Faith is a unique characteristic that is a trait which actually only comes from God. It's not a natural function such as seeing, smelling, tasting . . . each of us began with a "measure" of faith that God gives. The only way to give God pleasure is to exercise the faith that he's given us. It's even among the gifts of the spirit. Part of me "wants" to see Jesus on the cross becoming emotionally numb and lost to the point he cries out to God "why have you left me?"
And until yesterday, I've always believed and accepted that's what has happened. But, over the past 8+ years of my life, since being freed from religious mindsets, I've learned that what I've learned up to now can only benefit me most, if I hang on to what I've learned loosely, and allow new understandings to sprout up and let the old ones either blend in with the new and become one, or simply appreciate them for bringing me to where I am, but also letting them go to make way for other things I can't enter into if I still hang on to them.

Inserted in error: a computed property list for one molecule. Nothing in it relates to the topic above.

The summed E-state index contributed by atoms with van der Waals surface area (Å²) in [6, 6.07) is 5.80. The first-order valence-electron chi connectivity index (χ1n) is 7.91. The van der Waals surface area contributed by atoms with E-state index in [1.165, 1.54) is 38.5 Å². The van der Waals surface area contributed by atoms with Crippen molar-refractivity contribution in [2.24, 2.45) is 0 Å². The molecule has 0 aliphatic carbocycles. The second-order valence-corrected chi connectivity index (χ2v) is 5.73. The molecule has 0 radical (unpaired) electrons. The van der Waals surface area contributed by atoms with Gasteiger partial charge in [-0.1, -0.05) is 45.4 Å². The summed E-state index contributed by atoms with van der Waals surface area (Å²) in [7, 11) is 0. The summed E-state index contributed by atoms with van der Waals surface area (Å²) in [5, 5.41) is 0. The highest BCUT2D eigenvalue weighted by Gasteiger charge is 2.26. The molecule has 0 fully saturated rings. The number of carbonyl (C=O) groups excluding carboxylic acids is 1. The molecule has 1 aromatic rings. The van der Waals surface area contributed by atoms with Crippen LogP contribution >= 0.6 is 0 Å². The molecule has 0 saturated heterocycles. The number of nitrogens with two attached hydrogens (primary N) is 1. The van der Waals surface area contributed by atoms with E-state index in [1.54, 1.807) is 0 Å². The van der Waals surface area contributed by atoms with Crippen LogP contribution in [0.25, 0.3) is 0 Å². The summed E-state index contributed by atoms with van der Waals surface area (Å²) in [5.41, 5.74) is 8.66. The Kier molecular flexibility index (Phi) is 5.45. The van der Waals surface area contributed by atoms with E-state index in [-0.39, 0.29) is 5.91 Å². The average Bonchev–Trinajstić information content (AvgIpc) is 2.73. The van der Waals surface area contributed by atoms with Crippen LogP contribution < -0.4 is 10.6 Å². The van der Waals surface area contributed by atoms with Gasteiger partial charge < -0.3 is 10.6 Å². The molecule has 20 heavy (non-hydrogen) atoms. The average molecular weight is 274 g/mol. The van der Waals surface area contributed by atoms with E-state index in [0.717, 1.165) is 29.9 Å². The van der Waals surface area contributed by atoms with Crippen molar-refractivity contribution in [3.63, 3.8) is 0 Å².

So I ask myself, pertaining to this specific issue at hand, which brings me the most encouragement? Which one gives me the greatest rush? The side that sees Jesus in a totally human state where he's borderline delirious and barely coherent, perhaps even babbling meaningless words and phrases? Or, the side that sees him, even in the midst of the greatest torture imaginable, he's alert, still purposefully making declarations which fulfill prophecies concerning his purpose and plan.
And right up to the end, making a declaration to all within hearing his words, then and now, that even though he's been beaten beyond recognition, tortured beyond comprehension and crucified in front of the entire world, at the end of all of that, one of the last things he utters is that "this" was why he was preserved.
At this point, in the God-given faith within me, I choose to see the latter. No condemnation for those who still choose to see him as a mortal. I totally believe he was mortal, but I also believe he was also God. One manifested pain, the other manifests purpose. And all though the cross brought his physical body much pain, the crucifixion also manifested his purpose and in that purpose he let us know "this" was why he really came. Resurrection was the plan. Death was inevitable because without it, resurrection could not manifest.